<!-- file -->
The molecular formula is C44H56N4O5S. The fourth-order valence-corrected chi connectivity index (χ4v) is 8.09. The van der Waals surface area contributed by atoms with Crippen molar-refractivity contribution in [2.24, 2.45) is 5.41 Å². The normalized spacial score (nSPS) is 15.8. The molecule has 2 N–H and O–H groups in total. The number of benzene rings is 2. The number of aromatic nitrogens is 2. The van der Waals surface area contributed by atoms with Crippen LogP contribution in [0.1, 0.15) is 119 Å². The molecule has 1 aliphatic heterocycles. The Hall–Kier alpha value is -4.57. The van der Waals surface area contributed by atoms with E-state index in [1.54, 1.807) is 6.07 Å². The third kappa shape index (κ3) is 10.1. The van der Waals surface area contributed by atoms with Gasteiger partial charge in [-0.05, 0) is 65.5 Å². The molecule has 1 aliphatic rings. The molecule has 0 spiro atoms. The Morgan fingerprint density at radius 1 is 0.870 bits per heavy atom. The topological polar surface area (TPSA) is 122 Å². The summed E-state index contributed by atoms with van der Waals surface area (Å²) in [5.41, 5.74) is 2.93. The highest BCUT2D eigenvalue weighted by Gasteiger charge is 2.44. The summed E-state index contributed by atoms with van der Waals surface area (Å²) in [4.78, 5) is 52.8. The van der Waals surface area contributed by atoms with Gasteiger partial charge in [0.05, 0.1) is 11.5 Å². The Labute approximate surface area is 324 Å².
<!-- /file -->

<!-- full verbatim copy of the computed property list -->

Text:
The molecular formula is C44H56N4O5S. The fourth-order valence-corrected chi connectivity index (χ4v) is 8.09. The van der Waals surface area contributed by atoms with Crippen molar-refractivity contribution in [2.24, 2.45) is 5.41 Å². The normalized spacial score (nSPS) is 15.8. The molecule has 2 N–H and O–H groups in total. The number of benzene rings is 2. The number of aromatic nitrogens is 2. The van der Waals surface area contributed by atoms with Crippen LogP contribution in [0.1, 0.15) is 119 Å². The molecule has 1 aliphatic heterocycles. The Hall–Kier alpha value is -4.57. The van der Waals surface area contributed by atoms with E-state index in [1.54, 1.807) is 6.07 Å². The third kappa shape index (κ3) is 10.1. The van der Waals surface area contributed by atoms with Gasteiger partial charge in [-0.05, 0) is 65.5 Å². The molecule has 1 aliphatic rings. The molecule has 0 spiro atoms. The Morgan fingerprint density at radius 1 is 0.870 bits per heavy atom. The topological polar surface area (TPSA) is 122 Å². The summed E-state index contributed by atoms with van der Waals surface area (Å²) in [5.41, 5.74) is 2.93. The highest BCUT2D eigenvalue weighted by Gasteiger charge is 2.44. The summed E-state index contributed by atoms with van der Waals surface area (Å²) in [4.78, 5) is 52.8. The van der Waals surface area contributed by atoms with Gasteiger partial charge in [0.05, 0.1) is 11.5 Å². The Labute approximate surface area is 324 Å².